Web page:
This marked the third year of collaboration with the Park Avenue Armory and the first time of partnering with ArtChangeUS for a day of panels, performances and discussions about the extraordinary world-changing events of 1968, the fifty years that followed, and the promise of the next fifty years. The symposium used cultural history as a way of assessing our progress as a nation and seeing how much further weve yet to go.
Hosted in the historic halls of the Park Avenue Armory, the program boasted an array of multidisciplinary, multigenerational and multicultural voices that explored race, gender, class, and citizenship in the U.S. George Stonefish, a First Nations activist and artist, opened and closed the symposium by honoring the Lenape peoples (who were the original inhabitants of Manhattan and the surrounding North East region) and other Native American tribes who lost land and livelihood as a result of European settlements. Close your eyes and imagine, Stonefish sang, referring to memories of war and displacement.
Memorable Movements, the session directed by Arts Program Director Damian Woetzel, explored the power of symbols to represent social movements. The performance included a creative rendering of the images of Tommie Smith and John Carlos standing with fists in the air during the 1968 Mexico City Olympics. Michelle Dorrance, Teresita Fernández and Davóne Tines joined Woetzel onstage to discuss how the now iconic image still inspires them as artists and activists.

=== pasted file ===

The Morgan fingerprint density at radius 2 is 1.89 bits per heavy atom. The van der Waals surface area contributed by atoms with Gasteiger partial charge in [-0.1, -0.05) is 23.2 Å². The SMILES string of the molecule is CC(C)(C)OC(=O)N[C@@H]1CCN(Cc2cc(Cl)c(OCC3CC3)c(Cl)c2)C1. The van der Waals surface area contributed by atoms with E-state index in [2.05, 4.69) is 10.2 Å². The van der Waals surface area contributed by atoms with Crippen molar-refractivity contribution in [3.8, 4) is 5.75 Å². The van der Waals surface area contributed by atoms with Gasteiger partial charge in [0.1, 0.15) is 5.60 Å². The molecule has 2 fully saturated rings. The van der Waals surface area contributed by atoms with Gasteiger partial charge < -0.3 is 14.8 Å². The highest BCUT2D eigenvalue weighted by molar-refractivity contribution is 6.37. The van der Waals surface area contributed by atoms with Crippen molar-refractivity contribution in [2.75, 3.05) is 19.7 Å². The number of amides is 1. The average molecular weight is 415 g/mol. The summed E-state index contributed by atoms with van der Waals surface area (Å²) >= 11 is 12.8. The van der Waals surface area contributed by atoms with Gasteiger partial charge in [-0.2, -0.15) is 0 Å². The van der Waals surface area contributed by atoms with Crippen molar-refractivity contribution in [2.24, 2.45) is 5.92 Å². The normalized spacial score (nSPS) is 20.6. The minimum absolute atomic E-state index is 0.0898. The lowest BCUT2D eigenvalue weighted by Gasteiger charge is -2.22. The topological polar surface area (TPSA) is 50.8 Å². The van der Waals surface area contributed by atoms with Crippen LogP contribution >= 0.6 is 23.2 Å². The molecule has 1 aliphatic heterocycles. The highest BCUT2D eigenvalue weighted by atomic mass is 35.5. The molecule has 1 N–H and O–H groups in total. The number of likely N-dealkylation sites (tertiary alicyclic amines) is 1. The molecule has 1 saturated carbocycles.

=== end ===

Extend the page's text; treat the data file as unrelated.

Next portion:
Conversation flowed throughout two floors of Armory, as over 335 attendees exchanged opinions and reactions to 20+ panel sessions and salons. This included a discussion about the impact of the 1960s protests, especially the Poor Peoples Campaign of 1968, and on current movements that challenge systemic racism, poverty and gender inequality in American society. The day closed with No More Water | The Fire Next Time: The Gospel According to James Baldwin led by musician Meshell Ndegeocello in collaboration with director Charlotte Brathwaite. The words of James Baldwin inspired the stirring performance and served as a pertinent reminder of the power of art: the artist cannot and must not take anything for granted, but must drive to the heart of every answer and expose the question the answer hides.